Digging into intervals and Times of Interest

Tobii Pro Lab

Times of Interest (or simply TOIs) is a Pro Lab concept that provides an amazing degree of analytical flexibility. When used properly, it allows researchers and analysts to organize the recording data according to intervals of time during which meaningful behaviors and events take place.

Examples of TOI use:

  • selecting data for vizualizations such as heat maps and gaze plots
  • selecting and aggregating data to calculate metrics associated to a coded task or subtask periods in your recording (recording task or trial analysis)
  • selecting and aggregating data to calculate metrics associated to coded subject behaviors or actions (behavioral coding)
  • selecting and aggregating data associated to media exposure and snapshot coverage (media or snapshot restricted task or trial analysis)

Times of Interest are created by specifying events and intervals, either of which can be system-generated or user-generated.    

Events

Events are multipurpose markers that can be used to locate important occurrences on the eye tracking timeline. Events as markers can be generated automatically by Pro Lab (RecordingStart, ImageStimulusStart, sync events), the participant (Keypress), or the researcher/analyst (Custom events). Events have an associated timestamp, the exact time the event marker was applied. They can be counted but they do not have any duration since they simply mark a meaningful point in time. The terminology we will use is that the creation of a named event creates a class of events and any instance thereafter is referred to simply as an “event.” Once you have a few event markers, though, you can do more than just count them and that brings us to the next key concept, intervals.

Intervals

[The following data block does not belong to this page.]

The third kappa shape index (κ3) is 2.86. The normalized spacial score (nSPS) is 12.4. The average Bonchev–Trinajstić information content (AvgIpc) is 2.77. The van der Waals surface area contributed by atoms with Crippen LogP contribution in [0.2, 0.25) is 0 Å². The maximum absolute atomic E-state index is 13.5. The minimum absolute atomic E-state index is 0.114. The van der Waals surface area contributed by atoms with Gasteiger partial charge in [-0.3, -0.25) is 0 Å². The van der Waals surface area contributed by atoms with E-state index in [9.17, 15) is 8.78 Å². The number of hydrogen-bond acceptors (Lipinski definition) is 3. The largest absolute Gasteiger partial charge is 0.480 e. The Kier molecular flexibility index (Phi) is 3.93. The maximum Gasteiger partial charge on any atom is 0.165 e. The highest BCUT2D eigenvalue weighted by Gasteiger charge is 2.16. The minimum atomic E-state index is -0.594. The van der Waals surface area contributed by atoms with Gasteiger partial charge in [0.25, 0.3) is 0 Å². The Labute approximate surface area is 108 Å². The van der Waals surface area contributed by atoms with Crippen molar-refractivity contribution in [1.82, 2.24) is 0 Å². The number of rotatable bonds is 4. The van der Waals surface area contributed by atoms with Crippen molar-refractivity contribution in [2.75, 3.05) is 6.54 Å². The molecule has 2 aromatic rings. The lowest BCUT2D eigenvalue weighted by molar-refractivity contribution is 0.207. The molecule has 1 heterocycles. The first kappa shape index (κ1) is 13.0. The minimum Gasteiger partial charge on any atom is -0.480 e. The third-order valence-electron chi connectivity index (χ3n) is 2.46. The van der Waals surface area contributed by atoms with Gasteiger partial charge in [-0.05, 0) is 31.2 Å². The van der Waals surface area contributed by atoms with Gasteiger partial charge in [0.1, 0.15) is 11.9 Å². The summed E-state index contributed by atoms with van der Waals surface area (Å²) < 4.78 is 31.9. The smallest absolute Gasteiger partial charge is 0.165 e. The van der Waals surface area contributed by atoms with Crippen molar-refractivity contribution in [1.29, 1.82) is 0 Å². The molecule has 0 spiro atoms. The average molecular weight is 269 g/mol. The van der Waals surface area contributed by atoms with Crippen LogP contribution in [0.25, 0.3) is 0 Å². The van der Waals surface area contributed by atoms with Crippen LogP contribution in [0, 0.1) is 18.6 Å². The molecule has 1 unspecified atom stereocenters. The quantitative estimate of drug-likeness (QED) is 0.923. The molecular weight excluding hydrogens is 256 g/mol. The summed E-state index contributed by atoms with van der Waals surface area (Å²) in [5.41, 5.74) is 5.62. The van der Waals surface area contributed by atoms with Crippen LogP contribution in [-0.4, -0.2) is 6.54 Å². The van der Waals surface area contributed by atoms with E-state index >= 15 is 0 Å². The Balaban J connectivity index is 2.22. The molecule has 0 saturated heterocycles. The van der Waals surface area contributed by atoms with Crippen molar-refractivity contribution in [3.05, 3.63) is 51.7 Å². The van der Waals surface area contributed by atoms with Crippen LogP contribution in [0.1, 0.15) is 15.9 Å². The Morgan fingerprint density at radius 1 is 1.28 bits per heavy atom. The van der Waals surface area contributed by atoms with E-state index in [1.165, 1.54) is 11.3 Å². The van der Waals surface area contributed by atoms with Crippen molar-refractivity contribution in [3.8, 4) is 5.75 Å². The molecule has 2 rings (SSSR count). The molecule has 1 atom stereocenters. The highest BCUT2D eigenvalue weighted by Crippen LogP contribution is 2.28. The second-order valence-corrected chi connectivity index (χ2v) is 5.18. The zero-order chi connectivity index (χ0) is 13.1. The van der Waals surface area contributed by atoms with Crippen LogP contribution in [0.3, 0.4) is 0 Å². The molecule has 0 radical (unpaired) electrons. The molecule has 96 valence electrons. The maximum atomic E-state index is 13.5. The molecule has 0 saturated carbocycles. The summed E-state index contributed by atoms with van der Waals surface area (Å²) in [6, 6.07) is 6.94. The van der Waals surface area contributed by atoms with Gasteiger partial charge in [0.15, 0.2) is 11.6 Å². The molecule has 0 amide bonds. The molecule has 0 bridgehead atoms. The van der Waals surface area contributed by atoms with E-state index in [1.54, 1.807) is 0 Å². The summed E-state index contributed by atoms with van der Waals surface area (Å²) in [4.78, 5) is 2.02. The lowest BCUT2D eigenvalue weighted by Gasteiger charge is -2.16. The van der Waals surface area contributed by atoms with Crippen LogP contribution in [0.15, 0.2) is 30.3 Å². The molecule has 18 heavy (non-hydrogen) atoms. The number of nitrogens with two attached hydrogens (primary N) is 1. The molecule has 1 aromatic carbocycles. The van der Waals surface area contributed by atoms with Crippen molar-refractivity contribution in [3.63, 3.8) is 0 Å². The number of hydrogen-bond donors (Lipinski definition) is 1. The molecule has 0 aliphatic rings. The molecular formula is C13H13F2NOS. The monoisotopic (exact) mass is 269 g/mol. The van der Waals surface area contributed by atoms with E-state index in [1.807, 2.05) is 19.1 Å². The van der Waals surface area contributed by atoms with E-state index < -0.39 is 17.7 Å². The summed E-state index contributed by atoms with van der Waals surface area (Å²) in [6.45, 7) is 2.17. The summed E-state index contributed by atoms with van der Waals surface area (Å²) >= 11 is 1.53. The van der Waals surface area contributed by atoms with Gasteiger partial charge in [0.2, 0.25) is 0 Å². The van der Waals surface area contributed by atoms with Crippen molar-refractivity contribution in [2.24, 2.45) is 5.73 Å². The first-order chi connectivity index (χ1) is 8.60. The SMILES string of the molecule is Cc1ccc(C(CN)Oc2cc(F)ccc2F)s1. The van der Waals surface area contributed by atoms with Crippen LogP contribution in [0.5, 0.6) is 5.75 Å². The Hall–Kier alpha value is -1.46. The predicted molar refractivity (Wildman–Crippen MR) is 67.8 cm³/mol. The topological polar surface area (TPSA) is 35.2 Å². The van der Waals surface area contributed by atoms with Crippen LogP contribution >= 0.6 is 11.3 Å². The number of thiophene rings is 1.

Intervals are spans of time on the recording timeline that have a start and end point. Just as with events, intervals can be generated automatically by the system or the experiment (using the corresponding system-generated events). For example, there will always be an interval that corresponds to the entire duration of the recording from start to finish. And if you are running a screen-based study where images as stimuli are shown to the participant, then the system will automatically generate an interval in the timeline of each experiment that spans the period of time when an image appears on the screen.

A helpful aspect of how Pro Lab implements intervals is that data on all intervals is available in the metrics outputs. This means that statistics on the duration and start/end point time stamps of all intervals can be obtained just by checking a box. There is no need anymore to carry out a comprehensive data export and sort through row upon row of data to obtain this basic and useful information.

Putting the concepts together

If this is your first time reading about these new concepts, there is likely to be some degree of confusion. To help pull these ideas together, we have put them all on a representative study timeline  that is a schematic representation of what you would find in Pro Lab (see image below).

This diagram presents a study recording that lasts 64 seconds. Thus, the timeline starts at 0 and ends at 64. The corresponding system-generated events at 0 and 64 are RecordingStart and RecordingEnd (blue and green event markers respectively) and they automatically create a TOI entitled "Entire Recording". Since those events only ocurr once in the recording, this TOI is composed of a single interval that spans the whole Recording,.